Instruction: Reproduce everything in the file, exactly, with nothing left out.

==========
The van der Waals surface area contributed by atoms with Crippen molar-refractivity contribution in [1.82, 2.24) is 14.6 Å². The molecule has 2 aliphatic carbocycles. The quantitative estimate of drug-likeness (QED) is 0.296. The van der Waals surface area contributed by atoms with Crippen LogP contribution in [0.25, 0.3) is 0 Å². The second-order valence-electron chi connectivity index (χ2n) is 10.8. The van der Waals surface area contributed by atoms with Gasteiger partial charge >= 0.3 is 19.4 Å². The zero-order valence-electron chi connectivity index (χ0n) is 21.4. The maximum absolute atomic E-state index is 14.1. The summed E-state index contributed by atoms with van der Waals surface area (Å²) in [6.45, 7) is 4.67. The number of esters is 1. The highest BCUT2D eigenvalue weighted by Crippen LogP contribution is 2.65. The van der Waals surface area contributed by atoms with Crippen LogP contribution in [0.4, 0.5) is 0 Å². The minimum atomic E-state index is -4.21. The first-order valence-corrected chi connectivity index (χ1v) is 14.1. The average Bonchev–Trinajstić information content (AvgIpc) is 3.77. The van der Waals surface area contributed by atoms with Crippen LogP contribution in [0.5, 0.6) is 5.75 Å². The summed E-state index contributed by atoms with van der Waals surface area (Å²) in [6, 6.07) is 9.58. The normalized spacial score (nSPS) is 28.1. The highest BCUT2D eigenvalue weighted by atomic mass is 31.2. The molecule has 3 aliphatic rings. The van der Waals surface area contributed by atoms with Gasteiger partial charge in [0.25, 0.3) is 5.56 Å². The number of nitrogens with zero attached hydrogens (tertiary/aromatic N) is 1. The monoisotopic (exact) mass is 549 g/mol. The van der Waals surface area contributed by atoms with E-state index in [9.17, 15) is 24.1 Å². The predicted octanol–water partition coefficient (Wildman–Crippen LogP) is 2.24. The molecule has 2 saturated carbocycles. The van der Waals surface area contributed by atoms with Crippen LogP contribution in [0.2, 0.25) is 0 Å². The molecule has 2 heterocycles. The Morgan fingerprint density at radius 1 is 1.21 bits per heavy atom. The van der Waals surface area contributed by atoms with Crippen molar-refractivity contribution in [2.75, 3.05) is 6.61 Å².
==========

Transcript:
The van der Waals surface area contributed by atoms with Crippen molar-refractivity contribution in [1.82, 2.24) is 14.6 Å². The molecule has 2 aliphatic carbocycles. The quantitative estimate of drug-likeness (QED) is 0.296. The van der Waals surface area contributed by atoms with Crippen LogP contribution in [0.25, 0.3) is 0 Å². The second-order valence-electron chi connectivity index (χ2n) is 10.8. The van der Waals surface area contributed by atoms with Gasteiger partial charge >= 0.3 is 19.4 Å². The zero-order valence-electron chi connectivity index (χ0n) is 21.4. The maximum absolute atomic E-state index is 14.1. The summed E-state index contributed by atoms with van der Waals surface area (Å²) in [6.45, 7) is 4.67. The number of esters is 1. The highest BCUT2D eigenvalue weighted by Crippen LogP contribution is 2.65. The van der Waals surface area contributed by atoms with Crippen LogP contribution in [0.4, 0.5) is 0 Å². The minimum atomic E-state index is -4.21. The first-order valence-corrected chi connectivity index (χ1v) is 14.1. The average Bonchev–Trinajstić information content (AvgIpc) is 3.77. The van der Waals surface area contributed by atoms with Crippen LogP contribution in [0.5, 0.6) is 5.75 Å². The summed E-state index contributed by atoms with van der Waals surface area (Å²) in [6, 6.07) is 9.58. The normalized spacial score (nSPS) is 28.1. The highest BCUT2D eigenvalue weighted by atomic mass is 31.2. The molecule has 3 aliphatic rings. The van der Waals surface area contributed by atoms with Gasteiger partial charge in [0.25, 0.3) is 5.56 Å². The number of nitrogens with zero attached hydrogens (tertiary/aromatic N) is 1. The monoisotopic (exact) mass is 549 g/mol. The van der Waals surface area contributed by atoms with E-state index in [9.17, 15) is 24.1 Å². The predicted octanol–water partition coefficient (Wildman–Crippen LogP) is 2.24. The molecule has 2 saturated carbocycles. The van der Waals surface area contributed by atoms with Crippen LogP contribution in [0.2, 0.25) is 0 Å². The molecule has 2 heterocycles. The Morgan fingerprint density at radius 1 is 1.21 bits per heavy atom. The van der Waals surface area contributed by atoms with Crippen molar-refractivity contribution in [2.75, 3.05) is 6.61 Å².